ENGL 3011. African American Film.
Elizabeth Muther.
Explores a spectrum of films produced since 1950 that engage African American cultural experience. Topics may include black-white buddy movies, the L.A. Rebellion, blaxploitation, the hood genre, cult classics, comedy and cross-dressing, and romance dramas. Of special interest will be the documentary impulse in contemporary African American film; gender, sexuality, and cultural images; the politics of interpretation—writers, filmmakers, critics, and audiences; and the urban context and the economics of alienation. Extensive readings in film and cultural theory and criticism.
ENGL 3021. Totalitarianism and Dissidence in Contemporary Chinese Literature.
Belinda Kong.
Seminar. Can “literature” be produced within a totalitarian regime where public expression is tightly controlled by the state? Or does political repression ironically foster creative means of literary circumvention? These are some central questions raised by the controversial awarding of the 2012 Nobel Prize in Literature to Mo Yan. Focusing on contemporary China as a case study, explores the relation between aesthetics and politics via a range of writers, from establishment novelists to dissidents in exile to Internet activists. Authors may include Mo Yan, Su Tong, Yu Hua, Liu Xiaobo, Liao Yiwu, Yan Lianke, Ai Weiwei, and Han Han. Theoretical reference points may include Lukacs, Arendt, Mao, Boym, Barme, and Evasdottir.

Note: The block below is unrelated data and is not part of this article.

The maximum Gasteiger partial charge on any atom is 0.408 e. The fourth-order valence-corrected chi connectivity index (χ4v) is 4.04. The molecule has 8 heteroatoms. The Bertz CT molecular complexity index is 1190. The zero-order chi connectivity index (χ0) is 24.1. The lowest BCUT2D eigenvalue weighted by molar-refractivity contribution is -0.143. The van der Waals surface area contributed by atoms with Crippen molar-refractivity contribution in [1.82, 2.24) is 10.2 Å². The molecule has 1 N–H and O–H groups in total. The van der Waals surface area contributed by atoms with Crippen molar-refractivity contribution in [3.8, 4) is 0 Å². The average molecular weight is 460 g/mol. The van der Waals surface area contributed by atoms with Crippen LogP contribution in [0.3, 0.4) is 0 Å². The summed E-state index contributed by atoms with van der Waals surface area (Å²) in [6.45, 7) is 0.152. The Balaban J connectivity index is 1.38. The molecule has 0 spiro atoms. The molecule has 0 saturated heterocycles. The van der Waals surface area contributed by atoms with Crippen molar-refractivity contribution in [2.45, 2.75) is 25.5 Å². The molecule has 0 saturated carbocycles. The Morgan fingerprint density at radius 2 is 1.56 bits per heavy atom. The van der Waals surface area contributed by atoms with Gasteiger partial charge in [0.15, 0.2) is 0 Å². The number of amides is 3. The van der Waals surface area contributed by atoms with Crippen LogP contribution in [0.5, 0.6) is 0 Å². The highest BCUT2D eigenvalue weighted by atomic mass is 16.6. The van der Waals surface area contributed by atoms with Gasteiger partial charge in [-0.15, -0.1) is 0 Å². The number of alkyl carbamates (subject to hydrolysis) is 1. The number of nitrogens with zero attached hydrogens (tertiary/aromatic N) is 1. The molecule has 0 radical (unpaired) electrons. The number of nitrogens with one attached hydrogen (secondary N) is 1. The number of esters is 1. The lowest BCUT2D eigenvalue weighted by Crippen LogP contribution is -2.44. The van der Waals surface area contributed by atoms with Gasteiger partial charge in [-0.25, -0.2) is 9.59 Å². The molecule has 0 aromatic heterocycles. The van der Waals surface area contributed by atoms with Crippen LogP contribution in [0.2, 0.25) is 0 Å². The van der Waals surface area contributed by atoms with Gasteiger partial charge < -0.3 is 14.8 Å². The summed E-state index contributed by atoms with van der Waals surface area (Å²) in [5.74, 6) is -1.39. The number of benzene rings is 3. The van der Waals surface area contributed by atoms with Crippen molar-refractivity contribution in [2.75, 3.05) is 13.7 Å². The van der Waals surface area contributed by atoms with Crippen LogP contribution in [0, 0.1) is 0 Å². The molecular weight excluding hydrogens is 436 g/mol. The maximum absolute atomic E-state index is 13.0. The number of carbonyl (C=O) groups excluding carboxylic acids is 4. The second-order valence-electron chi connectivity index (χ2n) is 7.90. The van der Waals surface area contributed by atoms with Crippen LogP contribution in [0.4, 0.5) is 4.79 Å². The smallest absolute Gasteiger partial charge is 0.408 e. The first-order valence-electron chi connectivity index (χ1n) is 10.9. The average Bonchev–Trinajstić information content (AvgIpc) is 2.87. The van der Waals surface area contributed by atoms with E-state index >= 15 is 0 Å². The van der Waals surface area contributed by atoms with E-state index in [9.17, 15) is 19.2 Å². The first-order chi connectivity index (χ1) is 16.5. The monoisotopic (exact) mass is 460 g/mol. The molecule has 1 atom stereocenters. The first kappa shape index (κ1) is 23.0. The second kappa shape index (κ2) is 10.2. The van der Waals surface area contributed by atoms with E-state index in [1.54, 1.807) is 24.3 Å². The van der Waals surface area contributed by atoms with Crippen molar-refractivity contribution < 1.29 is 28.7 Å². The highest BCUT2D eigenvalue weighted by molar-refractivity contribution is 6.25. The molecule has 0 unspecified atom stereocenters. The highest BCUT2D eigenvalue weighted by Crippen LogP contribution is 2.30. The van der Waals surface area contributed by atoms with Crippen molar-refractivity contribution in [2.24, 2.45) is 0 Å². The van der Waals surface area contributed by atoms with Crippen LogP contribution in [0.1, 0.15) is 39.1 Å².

ENGL 3022. The Arts of Science in the English Renaissance.
Aaron Kitch.
Seminar. Examines the convergence of new modes of scientific knowledge and new genres of fiction in the period between 1500 and 1650, when writers such as Philip Sidney, William Shakespeare, and Margaret Cavendish redefined imaginative literature as a tool of scientific inquiry. Topics include utopian technologies, alchemy and sexuality, natural philosophy, and the science of humanism. Authors (in addition to those mentioned above) include Thomas More, Christopher Marlowe, John Donne, and Ben Jonson. Secondary readings feature Francis Bacon, Bruno Latour, Steven Shapin, Bruce Moran, and Elizabeth Spiller, among others. Note: This course fulfills the pre-1800 literature requirement for English majors.